Ecological correlates of substance use in African American adolescents living in public housing communities: Assessing the moderating effects of social cohesion

Von E. Nebbitt, Margaret Lombe, Mansoo Yu, Michael G. Vaughn, Charu Stokes

Research output: Contribution to journalArticle

13 Citations (Scopus)

Abstract

Adolescence is a stage of development when young people explore the larger social world. Accordingly, exposure to violence and other risk factors increase during adolescence. Exposure to community and domestic violence in addition to other contextual and individual correlates have been found associated with substance use. Using a sample of 663 African American adolescents living in urban public housing, this study assesses how multiple risk factors, including for example violence and peers' behavior, are related to adolescents' alcohol, tobacco and marijuana use. This paper also assesses how, or whether, these relationships are moderated by social cohesion. The model explained 28% of the variance in substance use. Mental health symptoms in addition to violence were significantly associated with substance use. These effects, however, were dependent upon levels of social cohesion. Implications to practice are discussed.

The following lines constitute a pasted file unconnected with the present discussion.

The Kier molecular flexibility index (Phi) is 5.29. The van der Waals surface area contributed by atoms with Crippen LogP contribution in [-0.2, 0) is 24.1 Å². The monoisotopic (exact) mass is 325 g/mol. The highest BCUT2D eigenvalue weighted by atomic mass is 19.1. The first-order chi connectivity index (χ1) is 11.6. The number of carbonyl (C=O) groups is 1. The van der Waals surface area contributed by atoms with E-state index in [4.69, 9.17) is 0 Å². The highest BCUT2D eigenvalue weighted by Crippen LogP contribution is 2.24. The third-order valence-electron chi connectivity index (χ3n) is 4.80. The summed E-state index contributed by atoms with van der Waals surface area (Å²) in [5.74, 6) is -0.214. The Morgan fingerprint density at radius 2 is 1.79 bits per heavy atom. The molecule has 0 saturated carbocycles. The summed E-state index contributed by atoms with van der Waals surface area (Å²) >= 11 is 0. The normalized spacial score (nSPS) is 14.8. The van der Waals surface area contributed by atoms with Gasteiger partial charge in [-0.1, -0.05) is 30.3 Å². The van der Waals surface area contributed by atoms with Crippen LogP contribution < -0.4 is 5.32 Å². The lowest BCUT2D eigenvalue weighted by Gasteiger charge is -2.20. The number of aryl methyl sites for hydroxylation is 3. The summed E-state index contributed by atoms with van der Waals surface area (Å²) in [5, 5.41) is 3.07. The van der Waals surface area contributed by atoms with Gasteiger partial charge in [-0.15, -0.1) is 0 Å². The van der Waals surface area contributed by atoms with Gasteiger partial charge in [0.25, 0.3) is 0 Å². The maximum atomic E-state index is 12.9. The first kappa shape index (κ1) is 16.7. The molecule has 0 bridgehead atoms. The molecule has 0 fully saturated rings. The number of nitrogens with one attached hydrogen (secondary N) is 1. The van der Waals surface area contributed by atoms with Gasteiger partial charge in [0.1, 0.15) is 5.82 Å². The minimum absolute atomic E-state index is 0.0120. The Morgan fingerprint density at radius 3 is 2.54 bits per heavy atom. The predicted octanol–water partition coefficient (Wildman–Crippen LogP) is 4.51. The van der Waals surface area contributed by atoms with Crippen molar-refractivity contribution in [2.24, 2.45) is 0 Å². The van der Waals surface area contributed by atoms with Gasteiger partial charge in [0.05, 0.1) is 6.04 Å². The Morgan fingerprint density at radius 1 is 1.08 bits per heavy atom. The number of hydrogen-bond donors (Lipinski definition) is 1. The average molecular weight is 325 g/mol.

Original languageEnglish
Pages (from-to)338-347
Number of pages10
JournalChildren and Youth Services Review
Volume34
Issue number2
DOIs
Publication statusPublished - 2012 Feb

All Science Journal Classification (ASJC) codes

  • Education
  • Developmental and Educational Psychology
  • Sociology and Political Science

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